- a situation in which something grows bigger or more important at an ever-increasing rate.
- a situation whereby one event or action causes many other similar events or actions.
- things gaining momentum over time.
- a process that begins with a state of minor significance and then builds upon itself to become more serious or graver.
- The mayor hopes that the improvements will have a snowball effect and lead to increased private investment in the city.
- The political situation angered a group of people. It had a snowball effect, and lots of people ended up engaging in street protests.
- The rates of unemployment were high, and they snowballed into a significant budget problem for the ruling party.
- He ignored his credit card debt and only paid the minimum amount due every month. The outstanding amount snowballed quickly and grew into a large debt mountain.
- The team has now seen the snowball effect that speaking out brings about.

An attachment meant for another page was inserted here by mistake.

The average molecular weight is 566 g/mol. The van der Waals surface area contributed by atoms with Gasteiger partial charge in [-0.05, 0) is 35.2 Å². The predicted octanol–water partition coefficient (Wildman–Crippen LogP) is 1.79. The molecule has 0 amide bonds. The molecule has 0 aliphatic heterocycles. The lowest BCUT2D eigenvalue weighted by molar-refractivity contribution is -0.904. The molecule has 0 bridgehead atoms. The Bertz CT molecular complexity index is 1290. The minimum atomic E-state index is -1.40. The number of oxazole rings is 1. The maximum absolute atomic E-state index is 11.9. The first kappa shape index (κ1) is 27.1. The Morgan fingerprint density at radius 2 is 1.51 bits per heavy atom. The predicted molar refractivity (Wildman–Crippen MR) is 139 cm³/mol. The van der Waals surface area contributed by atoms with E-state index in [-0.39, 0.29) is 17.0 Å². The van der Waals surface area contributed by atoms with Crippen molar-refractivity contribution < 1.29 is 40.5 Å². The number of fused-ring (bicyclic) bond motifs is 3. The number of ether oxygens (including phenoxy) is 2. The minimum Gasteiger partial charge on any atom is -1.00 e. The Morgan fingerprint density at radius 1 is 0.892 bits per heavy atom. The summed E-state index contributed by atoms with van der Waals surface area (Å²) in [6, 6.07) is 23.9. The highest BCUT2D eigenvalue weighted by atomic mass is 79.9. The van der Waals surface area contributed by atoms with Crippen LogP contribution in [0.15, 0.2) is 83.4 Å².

- Guilt eventually snowballs into negative thoughts or conversations in your mind.
- You make more money the more famous and successful you become. It’s a snowball effect.
- The women’s successes have created a snowball effect, and many women from the community have entered the field within the last few years.
- The audience and critics panned the movie, creating a snowball effect. Therefore, it was no longer shown in theaters.
- When you set mini-goals, you feel that you have accomplished something. Feeling good makes you make additional positive decisions. It’s a snowball effect.
The phrase “snowball effect” describes when something grows in size or significance at a progressively faster rate. The idiom originates from imagining a snowball as it rolls down a hill. It continuously gets larger with more snow and becomes more powerful and faster while moving downward. People mainly use it symbolically in texts to describe a situation that starts small and builds up, increasing in momentum and power as it grows. A snowball effect can be positive or negative. Things that could get snowballed include fortune, importance, fame, and danger. Several authors like Robert David Strawn, Deb Loughead, and Holly Nicole Hoxter have used the phrase as a title in their books.
go round in circles ❯❮ collision course
Idiom of the Day
The Idioms Dictionary explains common English idioms that are popular worldwide, especially in the United States, Canada, the United Kingdom, Australia, Singapore, and New Zealand.